Cedric Sonetto in Rondo

The Moses of your canine race

On Pisgah’s sapphire heights you strayed

Among her pink beds low you laid

Upon the high and lovely place;

You down to die where there is space,

Amid cathedral pine arrayed

With plumed crest and views that braid

Their columned stems with waving grace.

For your great body to lie down

Most fully housed, walk spreading skies

On beds of spicy needles, brown,

Fragrant; couched in majesty,

Rapt in deep solitude, a woven gown

Of shrouded mystery.

Measuring more than 33 inches around, Cedric’s original leather collar attests to the impressive size and heft of the Vanderbilts’ favorite breed.
Measuring more than 33 inches around, Cedric’s original leather collar attests to the impressive size and heft of the Vanderbilts’ favorite breed.

Today, we honor the legacy of Cedric the St. Bernard, Biltmore’s very good boy, with his eponymous restaurant: Cedric’s Tavern in Antler Hill Village. On your next estate visit, be sure to check out the many photographs of Cedric on the tavern’s walls as well the display of his impressive leather collar.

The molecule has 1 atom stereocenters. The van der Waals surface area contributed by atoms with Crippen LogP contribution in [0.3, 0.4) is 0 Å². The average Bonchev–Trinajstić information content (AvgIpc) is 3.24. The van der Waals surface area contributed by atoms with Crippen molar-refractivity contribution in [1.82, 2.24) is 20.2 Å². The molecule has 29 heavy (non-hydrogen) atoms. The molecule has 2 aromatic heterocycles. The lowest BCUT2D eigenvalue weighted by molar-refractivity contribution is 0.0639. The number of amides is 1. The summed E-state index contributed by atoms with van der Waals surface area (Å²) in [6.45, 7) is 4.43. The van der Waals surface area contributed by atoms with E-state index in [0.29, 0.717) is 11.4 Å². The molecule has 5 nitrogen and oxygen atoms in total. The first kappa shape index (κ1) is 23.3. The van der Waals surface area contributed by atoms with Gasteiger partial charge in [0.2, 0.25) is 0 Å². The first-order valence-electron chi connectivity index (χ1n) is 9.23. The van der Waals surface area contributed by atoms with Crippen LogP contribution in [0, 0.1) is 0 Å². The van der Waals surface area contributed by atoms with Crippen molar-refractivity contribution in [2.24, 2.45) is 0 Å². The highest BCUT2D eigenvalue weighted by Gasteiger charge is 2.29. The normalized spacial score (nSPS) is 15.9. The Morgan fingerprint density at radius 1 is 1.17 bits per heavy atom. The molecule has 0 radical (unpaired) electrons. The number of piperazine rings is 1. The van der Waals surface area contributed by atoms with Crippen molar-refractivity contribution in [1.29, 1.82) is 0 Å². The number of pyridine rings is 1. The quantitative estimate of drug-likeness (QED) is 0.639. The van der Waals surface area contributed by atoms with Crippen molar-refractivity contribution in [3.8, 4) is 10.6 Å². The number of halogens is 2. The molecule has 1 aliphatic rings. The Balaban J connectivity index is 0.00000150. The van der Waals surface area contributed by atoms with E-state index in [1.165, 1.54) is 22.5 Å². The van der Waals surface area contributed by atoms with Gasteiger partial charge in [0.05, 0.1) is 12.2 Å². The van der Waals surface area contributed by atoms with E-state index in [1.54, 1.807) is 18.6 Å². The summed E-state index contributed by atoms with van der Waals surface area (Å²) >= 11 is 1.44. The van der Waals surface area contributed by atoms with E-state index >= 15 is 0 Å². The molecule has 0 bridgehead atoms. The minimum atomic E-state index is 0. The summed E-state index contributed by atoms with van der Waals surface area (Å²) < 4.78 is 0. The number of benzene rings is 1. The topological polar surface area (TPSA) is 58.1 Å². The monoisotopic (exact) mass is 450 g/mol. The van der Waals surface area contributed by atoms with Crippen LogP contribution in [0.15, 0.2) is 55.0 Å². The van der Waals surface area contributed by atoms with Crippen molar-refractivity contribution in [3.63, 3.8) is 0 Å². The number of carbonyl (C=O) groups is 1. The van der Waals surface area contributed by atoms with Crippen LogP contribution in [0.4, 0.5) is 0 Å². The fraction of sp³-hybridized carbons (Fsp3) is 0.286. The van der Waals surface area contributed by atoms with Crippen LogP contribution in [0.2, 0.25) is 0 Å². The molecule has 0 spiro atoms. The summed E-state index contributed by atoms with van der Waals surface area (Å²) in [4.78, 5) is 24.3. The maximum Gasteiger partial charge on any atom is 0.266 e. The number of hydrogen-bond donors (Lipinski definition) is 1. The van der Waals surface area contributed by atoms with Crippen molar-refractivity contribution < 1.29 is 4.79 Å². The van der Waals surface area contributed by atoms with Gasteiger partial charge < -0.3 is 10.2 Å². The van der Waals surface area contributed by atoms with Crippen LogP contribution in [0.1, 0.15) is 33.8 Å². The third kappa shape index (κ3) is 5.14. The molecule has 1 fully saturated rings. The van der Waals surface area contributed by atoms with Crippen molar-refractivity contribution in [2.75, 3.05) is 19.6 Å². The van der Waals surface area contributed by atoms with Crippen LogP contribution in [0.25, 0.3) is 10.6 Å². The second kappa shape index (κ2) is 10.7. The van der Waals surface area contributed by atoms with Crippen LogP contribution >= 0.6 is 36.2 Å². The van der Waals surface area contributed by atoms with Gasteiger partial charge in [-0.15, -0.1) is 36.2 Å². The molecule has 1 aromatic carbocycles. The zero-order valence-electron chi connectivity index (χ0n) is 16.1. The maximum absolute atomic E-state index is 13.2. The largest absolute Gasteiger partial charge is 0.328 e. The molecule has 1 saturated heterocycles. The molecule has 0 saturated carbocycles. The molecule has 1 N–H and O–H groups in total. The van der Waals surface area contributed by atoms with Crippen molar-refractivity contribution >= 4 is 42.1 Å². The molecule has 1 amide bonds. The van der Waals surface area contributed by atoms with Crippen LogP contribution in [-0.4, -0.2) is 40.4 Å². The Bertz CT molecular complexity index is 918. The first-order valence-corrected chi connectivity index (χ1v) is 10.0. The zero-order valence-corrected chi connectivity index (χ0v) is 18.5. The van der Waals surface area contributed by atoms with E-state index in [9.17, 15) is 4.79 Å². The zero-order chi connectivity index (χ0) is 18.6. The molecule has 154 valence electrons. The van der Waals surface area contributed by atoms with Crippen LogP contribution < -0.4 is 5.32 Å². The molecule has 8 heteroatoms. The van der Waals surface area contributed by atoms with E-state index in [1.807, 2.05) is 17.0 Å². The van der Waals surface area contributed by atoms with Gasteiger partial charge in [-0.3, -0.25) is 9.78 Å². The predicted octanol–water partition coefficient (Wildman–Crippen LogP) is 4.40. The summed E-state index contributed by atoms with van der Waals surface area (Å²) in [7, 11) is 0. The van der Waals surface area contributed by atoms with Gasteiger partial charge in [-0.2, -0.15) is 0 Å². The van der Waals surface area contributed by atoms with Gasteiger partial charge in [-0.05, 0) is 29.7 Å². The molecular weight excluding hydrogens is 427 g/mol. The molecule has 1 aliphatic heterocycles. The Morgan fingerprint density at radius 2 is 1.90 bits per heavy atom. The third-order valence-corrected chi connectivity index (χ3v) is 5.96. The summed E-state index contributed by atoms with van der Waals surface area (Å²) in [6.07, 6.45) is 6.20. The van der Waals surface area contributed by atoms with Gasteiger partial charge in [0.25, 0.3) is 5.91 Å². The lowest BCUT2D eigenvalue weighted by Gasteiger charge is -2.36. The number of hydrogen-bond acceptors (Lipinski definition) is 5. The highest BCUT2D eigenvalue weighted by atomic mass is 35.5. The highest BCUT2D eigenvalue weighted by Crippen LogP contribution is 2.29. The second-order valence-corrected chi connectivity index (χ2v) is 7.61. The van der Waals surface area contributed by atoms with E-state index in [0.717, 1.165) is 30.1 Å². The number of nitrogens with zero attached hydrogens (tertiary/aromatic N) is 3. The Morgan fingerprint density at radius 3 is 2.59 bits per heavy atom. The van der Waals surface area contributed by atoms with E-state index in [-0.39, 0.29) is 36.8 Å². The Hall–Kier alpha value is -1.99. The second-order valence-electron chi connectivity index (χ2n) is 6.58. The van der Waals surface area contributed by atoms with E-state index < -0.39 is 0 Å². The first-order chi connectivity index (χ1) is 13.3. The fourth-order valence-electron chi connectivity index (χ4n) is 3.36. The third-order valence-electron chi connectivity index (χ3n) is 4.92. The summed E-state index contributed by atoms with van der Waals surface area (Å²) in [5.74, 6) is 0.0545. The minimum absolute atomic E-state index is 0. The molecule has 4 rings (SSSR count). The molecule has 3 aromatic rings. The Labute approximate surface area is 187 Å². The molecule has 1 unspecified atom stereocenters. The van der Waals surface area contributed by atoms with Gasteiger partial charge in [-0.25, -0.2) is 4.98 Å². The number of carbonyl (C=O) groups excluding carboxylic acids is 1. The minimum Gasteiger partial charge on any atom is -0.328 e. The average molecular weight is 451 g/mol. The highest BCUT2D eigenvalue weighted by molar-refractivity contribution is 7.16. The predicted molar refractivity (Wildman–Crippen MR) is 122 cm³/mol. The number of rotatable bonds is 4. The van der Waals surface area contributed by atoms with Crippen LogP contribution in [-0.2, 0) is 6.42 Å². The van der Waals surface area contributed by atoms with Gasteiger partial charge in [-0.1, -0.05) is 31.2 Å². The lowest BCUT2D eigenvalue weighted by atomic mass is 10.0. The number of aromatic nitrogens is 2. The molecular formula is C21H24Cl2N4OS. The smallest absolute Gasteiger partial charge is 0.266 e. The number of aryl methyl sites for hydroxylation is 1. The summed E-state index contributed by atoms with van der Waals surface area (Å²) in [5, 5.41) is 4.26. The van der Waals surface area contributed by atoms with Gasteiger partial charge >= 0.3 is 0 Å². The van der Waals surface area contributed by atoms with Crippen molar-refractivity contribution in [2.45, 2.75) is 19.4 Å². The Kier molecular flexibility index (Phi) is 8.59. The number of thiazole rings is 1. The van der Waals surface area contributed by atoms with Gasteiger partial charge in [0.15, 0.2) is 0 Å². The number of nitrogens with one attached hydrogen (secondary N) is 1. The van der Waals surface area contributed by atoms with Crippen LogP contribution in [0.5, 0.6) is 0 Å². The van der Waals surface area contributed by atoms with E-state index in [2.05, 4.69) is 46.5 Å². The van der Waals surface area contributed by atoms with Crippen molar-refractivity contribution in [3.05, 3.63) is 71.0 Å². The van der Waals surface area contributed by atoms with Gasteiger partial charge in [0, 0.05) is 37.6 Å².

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Ted M. Glasgow
3 months ago

Now, I have a question. Having seen Cedric and other St. Bernard’s at Buckspring…how were they transported? Did they run along with the horses all the way from Biltmore House, which was something like an 8 hour journey, or were they transported on supply wagons, what? After the automobile road was completed in 1910, I’m sure they jumped into the back of the car, (maybe), but before?

3 months ago
Reply to  Ted M. Glasgow

Hi, Ted! We’ll share your question with Museum Services and see if they know the answer.

Paulette Spiker
3 months ago

What and where is Buckspring?

3 months ago

Dear Paulette,
Buckspring Lodge was the Vanderbilt family’s rustic summer retreat on Mt. Pisgah. There is a link in the blog post that provides further details.

Sue Ann
3 months ago

That made me tear up. How beautiful. ❤️

Kim
3 months ago

❤️

Mary E Sayer
20 days ago

Is Cedric’s restaurant on the Biltmore grounds named after Cedric the dog?